Electric Cars: The Basics
For those of you new to zero-emission electric driving, we recommend a read of the following articles:
- Types Of Electric Vehicles: A Short Guide
- Should I Buy An Electric Car In 2021?
- Top 20 Jargons Used In The Electric Vehicle Industry!
- UK Plug-In Electric Car Grant 2021
- What Is The Difference Between Conventional Hybrids and Plug-In Hybrids?
- Electric Car Home Charging OLEV EVHS Grant
- Best Electric Cars 2021
- Electric Cars Range: What Is WLTP?
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Though It Has Taken Nearly 200 Years To Celebrate World EV Day, We Are Thrilled That The Inaugural World EV Event Will Be Held In 2020!
For those of you not familiar with the history of electric cars, the first EV was developed in the 1830s, by a Scotsman named Robert Anderson. The end of the 19th century saw further development in electric vehicles, and in 1891, William Morrison, an American from Iowa, developed the Morrison Electric.
However, the past two decades has seen a revival of the development of EVs and electric driving, in particular, zero tailpipe emission battery-electric vehicles (BEVs). We have witnessed a significant increase in the momentum of the development of green cars. Relatively new EV automotive manufacturers like Tesla Inc., are now a household name, and evoke an aspirational lifestyle. Even traditional behemoths like the Volkswagen Group, have joined the EV race in full force. The Group has committed up to EUR 30 billion to their electrification strategy, with the launch of the ID. Family of electric vehicles. In fact, in the Society of Motor Manufacturers and Traders (SMMT) May 2020 Best Sellers list, the Tesla Model 3 battery-electric vehicle took the top spot!
The UK government has been leading the way for us to become an electric driving nation. It has already proposed a ban of the sale of new internal combustion engine (ICE) vehicles, an integral part of its vision as articulated in the Road to Zero Strategy document. There is an ongoing consultation to bring forward the ban to 2035, but could be potentially 2032.
The electrifying world of e-mobility is not just limited to passenger cars. It embraces all forms of road transport, to include all-electric commercial vehicles, electric vans, electric taxis, electric bikes, electric motorcycles and electric scooters. The diversity of e-mobility is simply staggering.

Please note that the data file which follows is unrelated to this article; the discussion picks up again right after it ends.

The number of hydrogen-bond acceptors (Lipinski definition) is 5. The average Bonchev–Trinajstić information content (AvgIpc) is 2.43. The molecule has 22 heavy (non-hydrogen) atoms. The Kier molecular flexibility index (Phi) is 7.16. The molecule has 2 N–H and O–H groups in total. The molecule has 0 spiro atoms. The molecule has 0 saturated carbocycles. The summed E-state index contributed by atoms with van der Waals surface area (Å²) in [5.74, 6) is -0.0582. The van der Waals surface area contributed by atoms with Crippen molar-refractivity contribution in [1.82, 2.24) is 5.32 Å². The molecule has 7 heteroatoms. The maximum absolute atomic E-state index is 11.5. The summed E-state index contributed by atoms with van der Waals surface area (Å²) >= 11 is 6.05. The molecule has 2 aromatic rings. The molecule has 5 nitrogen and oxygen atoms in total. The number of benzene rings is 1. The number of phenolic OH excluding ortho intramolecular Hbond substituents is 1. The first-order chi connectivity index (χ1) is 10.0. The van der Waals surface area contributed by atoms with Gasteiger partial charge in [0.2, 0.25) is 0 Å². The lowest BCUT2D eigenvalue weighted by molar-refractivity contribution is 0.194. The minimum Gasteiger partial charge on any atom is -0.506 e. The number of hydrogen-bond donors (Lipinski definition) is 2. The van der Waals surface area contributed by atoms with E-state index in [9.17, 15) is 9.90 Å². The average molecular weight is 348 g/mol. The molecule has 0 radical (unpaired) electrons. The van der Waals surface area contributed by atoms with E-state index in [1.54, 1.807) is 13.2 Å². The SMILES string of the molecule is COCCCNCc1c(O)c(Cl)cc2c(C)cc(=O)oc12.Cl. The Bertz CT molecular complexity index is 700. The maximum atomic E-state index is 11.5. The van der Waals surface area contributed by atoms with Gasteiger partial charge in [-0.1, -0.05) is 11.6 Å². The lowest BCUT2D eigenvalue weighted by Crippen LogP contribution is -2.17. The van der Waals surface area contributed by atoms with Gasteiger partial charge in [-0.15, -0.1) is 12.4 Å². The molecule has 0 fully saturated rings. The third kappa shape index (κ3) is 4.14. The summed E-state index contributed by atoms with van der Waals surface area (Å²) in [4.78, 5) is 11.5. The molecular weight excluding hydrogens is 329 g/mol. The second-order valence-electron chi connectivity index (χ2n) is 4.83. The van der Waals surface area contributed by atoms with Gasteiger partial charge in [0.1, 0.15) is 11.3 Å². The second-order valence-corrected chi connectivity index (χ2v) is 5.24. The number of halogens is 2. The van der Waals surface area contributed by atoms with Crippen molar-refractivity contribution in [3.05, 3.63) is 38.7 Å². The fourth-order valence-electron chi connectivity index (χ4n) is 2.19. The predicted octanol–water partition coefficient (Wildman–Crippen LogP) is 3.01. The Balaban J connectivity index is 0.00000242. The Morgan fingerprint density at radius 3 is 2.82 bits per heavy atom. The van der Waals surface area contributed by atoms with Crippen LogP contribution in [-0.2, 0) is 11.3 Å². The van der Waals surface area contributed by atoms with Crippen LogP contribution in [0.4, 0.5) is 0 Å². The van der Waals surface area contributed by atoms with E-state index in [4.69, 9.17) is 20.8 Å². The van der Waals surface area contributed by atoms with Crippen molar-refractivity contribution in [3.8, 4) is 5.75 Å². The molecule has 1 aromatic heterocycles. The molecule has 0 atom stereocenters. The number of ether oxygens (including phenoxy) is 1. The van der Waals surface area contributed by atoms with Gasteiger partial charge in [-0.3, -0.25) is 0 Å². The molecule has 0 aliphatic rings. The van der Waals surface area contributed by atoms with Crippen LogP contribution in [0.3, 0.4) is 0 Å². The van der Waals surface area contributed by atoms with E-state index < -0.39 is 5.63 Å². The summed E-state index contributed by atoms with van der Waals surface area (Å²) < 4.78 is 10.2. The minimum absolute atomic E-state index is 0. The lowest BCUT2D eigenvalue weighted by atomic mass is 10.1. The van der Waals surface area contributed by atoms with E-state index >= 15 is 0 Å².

BEVs or pure electric cars now command a 12% market share in the UK, a significant increase since early 2019 (1.1% market share). Other types of EVs, such as plug-in hybrid electric vehicles (PHEVs) command a sub 5% market share.
The world of electric transportation is not limited to just road transportation. The aviation and marine sectors have also witnessed significant milestones being achieved in regards to electric propulsion.
It is therefore about time, that we celebrate World EV Day, to recognise not only all the past achievements, but more importantly, to recognise the exponential growth and future of electric transportation. The initiative has been launched by ABB and Green.TV. According to ABB, it will be day of global e-mobility appreciation.
Frank Muehlon, Head of ABB’s global business for e-mobility Infrastructure Solutions, said: “This is a crucial time for transitioning to a new, electrified and sustainable model for mobility. As part of ABB Electrification’s Mission to Zero, we are at the forefront of making this transistion possible, and a global day which recognizes and celebrates worldwide the importance of e-mobility solutions is something that ABB is to be the lead partner on.”
Other founding partners include Mahindra Electric Mobility, Volta Trucks, Pivot Power, Liberty Charge, The AA and DPD. This event is expected to become an annual celebration of the EV industry.
We at e-zoomed encourage the Prime Minister Boris Johnson to celebrate World EV Day by replacing his internal combustion engine (ICE) official car, with a zero tailpipe emission battery-electric vehicle!